In 1902 the Maitland Mercury reported on an old landmark in High Street, West Maitland that was being demolished, the former Old Ground Young Hotel. Some of the history of the streets of old West Maitland was included in the article:
One of the oldest if not the very oldest houses in West Maitland is being demolished iu High-street, viz., the old dilapidated premises near the corner of Devonshire- street, which in the thirties was known to residents as the "Old Ground Young" Hotel, kept by Rose McGuinness.
Mr. Alex. Wilkinson, who was a lad going to school at the time, remembers the old place distinctly. The signboard of the house, he says, was painted by Dicky Gossip, an artist of the old school. It represented a decrepid old man with a stick walking into a mill on one side, and on the other passing out as a smart young fellow, who had been "ground young" in the mill.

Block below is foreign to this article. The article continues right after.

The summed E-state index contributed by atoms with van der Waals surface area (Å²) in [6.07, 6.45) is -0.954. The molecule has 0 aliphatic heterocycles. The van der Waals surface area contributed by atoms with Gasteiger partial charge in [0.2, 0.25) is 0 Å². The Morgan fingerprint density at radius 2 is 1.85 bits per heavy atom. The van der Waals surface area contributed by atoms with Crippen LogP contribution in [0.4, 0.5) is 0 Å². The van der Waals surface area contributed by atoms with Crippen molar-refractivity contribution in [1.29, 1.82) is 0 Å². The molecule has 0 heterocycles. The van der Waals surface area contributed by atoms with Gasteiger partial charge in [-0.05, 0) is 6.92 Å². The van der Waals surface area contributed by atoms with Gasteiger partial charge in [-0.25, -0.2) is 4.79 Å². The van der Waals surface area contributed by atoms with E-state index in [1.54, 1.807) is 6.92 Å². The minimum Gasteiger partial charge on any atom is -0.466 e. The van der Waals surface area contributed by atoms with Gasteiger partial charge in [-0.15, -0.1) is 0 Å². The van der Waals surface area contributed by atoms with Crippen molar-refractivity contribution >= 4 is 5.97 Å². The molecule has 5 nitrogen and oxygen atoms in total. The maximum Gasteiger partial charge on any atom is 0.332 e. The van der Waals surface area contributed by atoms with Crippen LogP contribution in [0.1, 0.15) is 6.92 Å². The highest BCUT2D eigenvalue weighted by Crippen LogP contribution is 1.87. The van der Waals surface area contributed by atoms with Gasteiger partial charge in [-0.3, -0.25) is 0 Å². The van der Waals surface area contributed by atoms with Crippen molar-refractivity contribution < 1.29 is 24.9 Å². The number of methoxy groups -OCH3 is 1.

The boys of the period used to call the figure of the old man "Old O'Donnell," (William O'Donnell) the oldest resident of the time, who died at something over a hundred years of age. He had a grant of land from the Crown which embraced the whole of High-street from the railway station to the Queen's Arms on both sides, the date of the grant being 1823.
Wallis Creek in those days was a fine stream of water running into the Hunter at the back of Brewer's old saw mills. From the Victoria Bridge to the old "Red Cow," on the East Maitland Road, another ancient hostelry contemporary with the "Old Ground Young," the iron gang raised the main road several feet, which left the buildings that much lower all along. This accounts for the floor of the "Old Ground Young" Hotel being about three feet below the level of High-street.
The iron gang had a stockade on the ground where "Fairylawn," the residence of Mr. J. Enright, J.P., now stands. On one occasion it is remembered that Canon Stack, whilst preaching to the men on Sunday, rebuked them because they listened with more earnestness to the ribald songs of the Jewboy gang than to his exhortations.
The old buildings, though they have stood for over seventy years, give evidence of the durability of Australian timber, some of which is as sound now as the day it was used. - Maitland Daily Mercury 11 January 1902.